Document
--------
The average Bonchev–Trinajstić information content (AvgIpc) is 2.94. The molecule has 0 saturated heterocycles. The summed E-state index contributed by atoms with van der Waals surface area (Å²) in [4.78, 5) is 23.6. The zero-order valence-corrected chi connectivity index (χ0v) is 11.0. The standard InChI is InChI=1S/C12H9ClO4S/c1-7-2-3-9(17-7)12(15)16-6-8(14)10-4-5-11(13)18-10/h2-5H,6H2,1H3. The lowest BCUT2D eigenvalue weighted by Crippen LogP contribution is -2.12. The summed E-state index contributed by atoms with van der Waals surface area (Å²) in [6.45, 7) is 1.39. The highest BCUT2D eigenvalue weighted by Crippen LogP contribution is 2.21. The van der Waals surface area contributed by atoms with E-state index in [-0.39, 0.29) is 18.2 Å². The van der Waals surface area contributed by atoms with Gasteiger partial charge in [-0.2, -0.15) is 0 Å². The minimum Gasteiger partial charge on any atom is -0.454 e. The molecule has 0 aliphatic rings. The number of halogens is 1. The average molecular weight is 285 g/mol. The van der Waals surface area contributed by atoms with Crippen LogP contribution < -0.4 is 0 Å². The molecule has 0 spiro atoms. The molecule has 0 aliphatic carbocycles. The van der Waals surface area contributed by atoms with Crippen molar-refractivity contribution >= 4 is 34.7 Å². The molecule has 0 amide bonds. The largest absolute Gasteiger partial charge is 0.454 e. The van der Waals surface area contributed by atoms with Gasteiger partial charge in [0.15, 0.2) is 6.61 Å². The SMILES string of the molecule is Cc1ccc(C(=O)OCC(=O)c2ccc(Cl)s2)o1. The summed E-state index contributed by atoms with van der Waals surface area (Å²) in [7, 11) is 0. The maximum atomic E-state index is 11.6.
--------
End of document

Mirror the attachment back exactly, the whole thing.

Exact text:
The average Bonchev–Trinajstić information content (AvgIpc) is 2.94. The molecule has 0 saturated heterocycles. The summed E-state index contributed by atoms with van der Waals surface area (Å²) in [4.78, 5) is 23.6. The zero-order valence-corrected chi connectivity index (χ0v) is 11.0. The standard InChI is InChI=1S/C12H9ClO4S/c1-7-2-3-9(17-7)12(15)16-6-8(14)10-4-5-11(13)18-10/h2-5H,6H2,1H3. The lowest BCUT2D eigenvalue weighted by Crippen LogP contribution is -2.12. The summed E-state index contributed by atoms with van der Waals surface area (Å²) in [6.45, 7) is 1.39. The highest BCUT2D eigenvalue weighted by Crippen LogP contribution is 2.21. The van der Waals surface area contributed by atoms with E-state index in [-0.39, 0.29) is 18.2 Å². The van der Waals surface area contributed by atoms with Gasteiger partial charge in [-0.2, -0.15) is 0 Å². The minimum Gasteiger partial charge on any atom is -0.454 e. The molecule has 0 aliphatic rings. The number of halogens is 1. The average molecular weight is 285 g/mol. The van der Waals surface area contributed by atoms with Crippen LogP contribution < -0.4 is 0 Å². The molecule has 0 spiro atoms. The molecule has 0 aliphatic carbocycles. The van der Waals surface area contributed by atoms with Crippen molar-refractivity contribution >= 4 is 34.7 Å². The molecule has 0 amide bonds. The largest absolute Gasteiger partial charge is 0.454 e. The van der Waals surface area contributed by atoms with Gasteiger partial charge in [0.15, 0.2) is 6.61 Å². The SMILES string of the molecule is Cc1ccc(C(=O)OCC(=O)c2ccc(Cl)s2)o1. The summed E-state index contributed by atoms with van der Waals surface area (Å²) in [7, 11) is 0. The maximum atomic E-state index is 11.6.